Although education has been identified as a priority to prepare future physicians for the successful implementation of AI in health care [, ], to our knowledge, only a few studies have investigated medical students’ attitudes toward AI and their beliefs concerning the relevance of introducing AI-related material as a standard part of the curriculum. For instance, Sit et al [ ] explored the attitudes of 484 United Kingdom medical students regarding training in AI technologies, their understanding of AI, and career intention toward radiology. Findings revealed that medical students do not feel adequately prepared to work alongside AI but understand the increasing importance of AI in health care and would like to receive formal training on the subject. Another example is the study by Park et al [ ] that surveyed 156 radiology students in the United States. Over 75% (117/156) of the students agreed that AI would play a major role in the future of medicine, and 66% (103/156) of the students believed that diagnostic radiology would be the specialty most greatly affected by AI. Approximately half of the students (69/156, 44.2%) reported that AI made them less enthusiastic about radiology as a medical specialty.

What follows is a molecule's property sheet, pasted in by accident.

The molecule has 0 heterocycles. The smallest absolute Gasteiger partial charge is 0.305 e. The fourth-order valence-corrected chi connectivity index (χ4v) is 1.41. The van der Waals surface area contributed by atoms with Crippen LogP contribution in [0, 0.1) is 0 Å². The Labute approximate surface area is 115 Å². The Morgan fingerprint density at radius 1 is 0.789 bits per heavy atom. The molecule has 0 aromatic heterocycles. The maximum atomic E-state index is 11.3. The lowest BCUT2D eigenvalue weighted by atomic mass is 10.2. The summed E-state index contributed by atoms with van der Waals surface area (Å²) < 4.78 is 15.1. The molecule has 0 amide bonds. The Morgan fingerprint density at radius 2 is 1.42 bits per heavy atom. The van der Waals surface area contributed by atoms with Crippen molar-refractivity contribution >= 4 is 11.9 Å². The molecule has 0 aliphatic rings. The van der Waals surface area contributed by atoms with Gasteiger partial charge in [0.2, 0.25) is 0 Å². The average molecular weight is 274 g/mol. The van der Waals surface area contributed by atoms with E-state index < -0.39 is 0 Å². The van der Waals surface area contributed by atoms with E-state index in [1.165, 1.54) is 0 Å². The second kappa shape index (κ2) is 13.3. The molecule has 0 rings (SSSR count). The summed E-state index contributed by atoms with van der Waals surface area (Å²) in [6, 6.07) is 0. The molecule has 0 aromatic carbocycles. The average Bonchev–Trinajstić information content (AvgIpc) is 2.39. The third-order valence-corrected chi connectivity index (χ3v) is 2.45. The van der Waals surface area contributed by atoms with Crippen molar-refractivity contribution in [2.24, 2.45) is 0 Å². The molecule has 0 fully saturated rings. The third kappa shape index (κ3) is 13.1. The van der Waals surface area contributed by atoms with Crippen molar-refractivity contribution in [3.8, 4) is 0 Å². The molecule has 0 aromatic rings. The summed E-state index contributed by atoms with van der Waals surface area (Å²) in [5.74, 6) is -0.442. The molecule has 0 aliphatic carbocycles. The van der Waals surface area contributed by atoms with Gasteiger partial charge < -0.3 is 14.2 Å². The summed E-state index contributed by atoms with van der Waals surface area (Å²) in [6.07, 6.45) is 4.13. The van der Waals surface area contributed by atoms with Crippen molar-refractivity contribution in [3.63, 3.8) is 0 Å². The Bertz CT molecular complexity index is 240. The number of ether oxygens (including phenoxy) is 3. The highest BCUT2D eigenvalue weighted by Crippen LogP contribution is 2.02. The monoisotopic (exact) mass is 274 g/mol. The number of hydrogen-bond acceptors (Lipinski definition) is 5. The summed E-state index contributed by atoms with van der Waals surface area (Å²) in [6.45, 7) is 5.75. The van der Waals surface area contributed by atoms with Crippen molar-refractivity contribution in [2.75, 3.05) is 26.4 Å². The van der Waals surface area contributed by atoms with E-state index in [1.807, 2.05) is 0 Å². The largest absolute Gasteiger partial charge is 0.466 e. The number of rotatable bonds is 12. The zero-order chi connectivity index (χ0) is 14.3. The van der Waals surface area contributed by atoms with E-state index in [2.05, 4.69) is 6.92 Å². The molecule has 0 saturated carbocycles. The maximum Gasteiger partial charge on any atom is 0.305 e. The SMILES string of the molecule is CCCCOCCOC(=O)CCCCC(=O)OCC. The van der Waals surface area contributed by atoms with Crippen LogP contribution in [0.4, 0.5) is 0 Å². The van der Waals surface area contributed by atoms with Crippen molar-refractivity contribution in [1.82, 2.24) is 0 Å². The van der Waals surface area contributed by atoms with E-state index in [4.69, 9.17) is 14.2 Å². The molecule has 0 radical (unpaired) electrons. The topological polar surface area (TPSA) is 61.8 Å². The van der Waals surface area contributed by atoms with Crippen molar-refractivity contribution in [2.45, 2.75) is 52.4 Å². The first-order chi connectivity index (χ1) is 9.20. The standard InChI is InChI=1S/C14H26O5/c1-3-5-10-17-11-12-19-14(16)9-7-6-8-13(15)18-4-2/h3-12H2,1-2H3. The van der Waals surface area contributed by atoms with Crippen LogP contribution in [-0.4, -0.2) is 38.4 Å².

In light of the aforementioned information, little empirical knowledge is available on medical students’ views on, familiarity with, and intention to use AI-based health technologies (AIHTs), including big data analytics and machine learning–based applications that are promised to have profound medical and societal impacts (eg, the study by Galetsi et al ). Further, prior studies mainly surveyed radiology students (eg, the study by Park et al [ ]) or focused on students’ intention to use a specific AI-based application (eg, the study by Tran et al [ ]). Importantly, prior surveys soliciting medical students’ opinions were conducted before the COVID-19 pandemic and are highly descriptive and atheoretical in nature. This study aims to fill these gaps. More precisely, we adopt a configurational perspective [ ] to investigate the AI profiles of prospective physicians, that is, to identify the different configurations of factors that characterize these individuals with regard to AI. In addition, this study aimed to identify the AI profiles that are associated with a strong intention on the part of prospective physicians to use AIHTs in their future medical practice.